url(r'^foobar/$', admin.site.urls),
  url(r'^foobar/foo$', admin.site.urls)
  url(r'^admin/$', admin.site.urls),
]

You can see that you would have to write out the full URL each time. If you had 100 URL’s, all 100 would have to be crammed into this single urlpatterns list, and if it goes 10 layers deep, you would have to write it all out each time.

Conclusion

URL routing with Django is absurdly easy, provided that you know a little bit of regex. However, if you are struggling with regular expressions, you can click here for an interactive regular expressions tester.
Best of luck with learning Django, and happy coding!

 

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Null Island – The Most Famous Island that Doesn’t Exist

It’s been a long and tiresome week of work, and you want a vacation.

You search online for some decent vacation spots.

Hawaii? Nah. Canada? Already been there.

But hold on, something catches your eye. Null Island? Thousands of visitors? And look at that population density! All those posts from (0,0)?

And so you set out on an arduous and dangerous journey to Null Island, only to find this.

Null-island-buoy
Photo from Wikipedia

Yep. Null Island, the most popular tiny island you’ve found in your life, doesn’t exist.

What’s Going on Here?

Null Island, located with the geographic coordinates (0,0), is a byproduct formed by bad programming.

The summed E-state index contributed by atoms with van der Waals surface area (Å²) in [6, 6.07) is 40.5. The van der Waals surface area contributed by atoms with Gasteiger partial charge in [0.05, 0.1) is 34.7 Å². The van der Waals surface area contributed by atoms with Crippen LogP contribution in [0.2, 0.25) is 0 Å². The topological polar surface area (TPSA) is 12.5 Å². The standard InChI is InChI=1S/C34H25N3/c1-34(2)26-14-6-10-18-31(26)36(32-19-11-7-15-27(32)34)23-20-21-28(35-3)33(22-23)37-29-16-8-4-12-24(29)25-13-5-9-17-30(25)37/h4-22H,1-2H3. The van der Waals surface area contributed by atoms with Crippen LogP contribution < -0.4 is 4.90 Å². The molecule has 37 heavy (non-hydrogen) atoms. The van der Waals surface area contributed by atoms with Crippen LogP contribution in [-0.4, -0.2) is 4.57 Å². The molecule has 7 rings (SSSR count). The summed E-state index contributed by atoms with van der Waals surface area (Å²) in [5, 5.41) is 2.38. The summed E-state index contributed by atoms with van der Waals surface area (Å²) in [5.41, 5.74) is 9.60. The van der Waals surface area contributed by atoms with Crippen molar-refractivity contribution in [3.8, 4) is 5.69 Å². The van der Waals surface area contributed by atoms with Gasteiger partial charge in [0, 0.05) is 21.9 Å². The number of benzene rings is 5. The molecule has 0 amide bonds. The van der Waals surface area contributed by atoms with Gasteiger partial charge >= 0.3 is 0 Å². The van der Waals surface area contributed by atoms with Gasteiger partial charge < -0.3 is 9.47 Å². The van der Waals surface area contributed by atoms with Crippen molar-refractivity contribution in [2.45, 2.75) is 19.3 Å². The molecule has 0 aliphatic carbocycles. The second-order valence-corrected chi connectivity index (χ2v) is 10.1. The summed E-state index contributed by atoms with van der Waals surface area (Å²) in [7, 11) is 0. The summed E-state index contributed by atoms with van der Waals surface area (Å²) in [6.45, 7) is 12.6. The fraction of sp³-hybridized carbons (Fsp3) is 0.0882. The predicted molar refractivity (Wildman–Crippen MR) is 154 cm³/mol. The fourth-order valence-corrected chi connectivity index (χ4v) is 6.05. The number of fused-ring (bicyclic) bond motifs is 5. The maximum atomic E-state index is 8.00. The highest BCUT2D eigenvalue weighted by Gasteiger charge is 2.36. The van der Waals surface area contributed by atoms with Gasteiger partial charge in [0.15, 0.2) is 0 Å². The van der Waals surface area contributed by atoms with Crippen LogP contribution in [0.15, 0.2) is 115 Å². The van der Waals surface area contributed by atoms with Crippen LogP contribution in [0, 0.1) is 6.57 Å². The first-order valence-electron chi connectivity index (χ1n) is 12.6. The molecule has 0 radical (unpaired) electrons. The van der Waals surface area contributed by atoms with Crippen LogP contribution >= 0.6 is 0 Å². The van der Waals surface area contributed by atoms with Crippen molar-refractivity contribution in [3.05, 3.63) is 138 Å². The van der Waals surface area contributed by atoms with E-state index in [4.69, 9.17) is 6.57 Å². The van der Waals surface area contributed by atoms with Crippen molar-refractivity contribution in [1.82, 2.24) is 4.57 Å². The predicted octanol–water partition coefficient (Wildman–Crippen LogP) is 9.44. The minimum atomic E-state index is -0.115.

How did it happen?

Some developers who were creating a GPS system decided that, if a person’s coordinates couldn’t be found, that instead of setting them (Null, Null), they were instead set to (0,0).

In psuedocode, it went down something like this :

if user's x coordinate is Null
  set user's x coordinate to 0

if user's y coordinate is Null
  set user's y coordinate to 0

Not only is this kind of code an anti-pattern, but for something such as position tracking, this can have serious consequences.

For example, in Wisconsin, many voters were in locations that did not have registered coordinates. However, in order to vote, they needed to use a new geocoding system that tied their house address to a geographical coordinate.

Unfortunately, the Wisconsin voters were given a geographical coordinate of (0,0), or Null Island. For a population of nearly 6 million, the problem was quickly discovered and fixed, but it is yet another example of how bad programming can wreck havoc.

To prevent mistakes like these, ask yourself if what you’re doing makes sense in a different context.

Here are some similar scenarios, using the same logic that caused the Null Island issue.

if user's phone number is Null
  set user's phone number to 000-000-0000

if user's pin number is Null
  set user's pin number to 0000

if user's credit card number is Null
  set user's credit card number to
    0000 0000 0000 0000

In scenarios where the 0 is significant, you cannot replace null with zero. If your wallet is null, it means you don’t have any money. Your balance is 0. If your friend count is null, it means you have no friends, so your friend count is 0.

However, if the zero matters, such as in a phone number, you can’t set the user’s phone number to 000-000-0000. Similarly, if you have an expensive watch, and the price is null because it’s not for sale, that doesn’t mean your watch costs $0.00. That would imply that you’re giving it away for free.

Conclusion

Null Island is a silly coding mistake that carries significant consequences, even today.

That’s not to say that every single mistake you make will effect an entire state’s voter population, but it can happen.

If you want to avoid creating the next equivalent of Null Island, leave your user’s input as is instead of attempting to change it. Null means null. Leave it as null.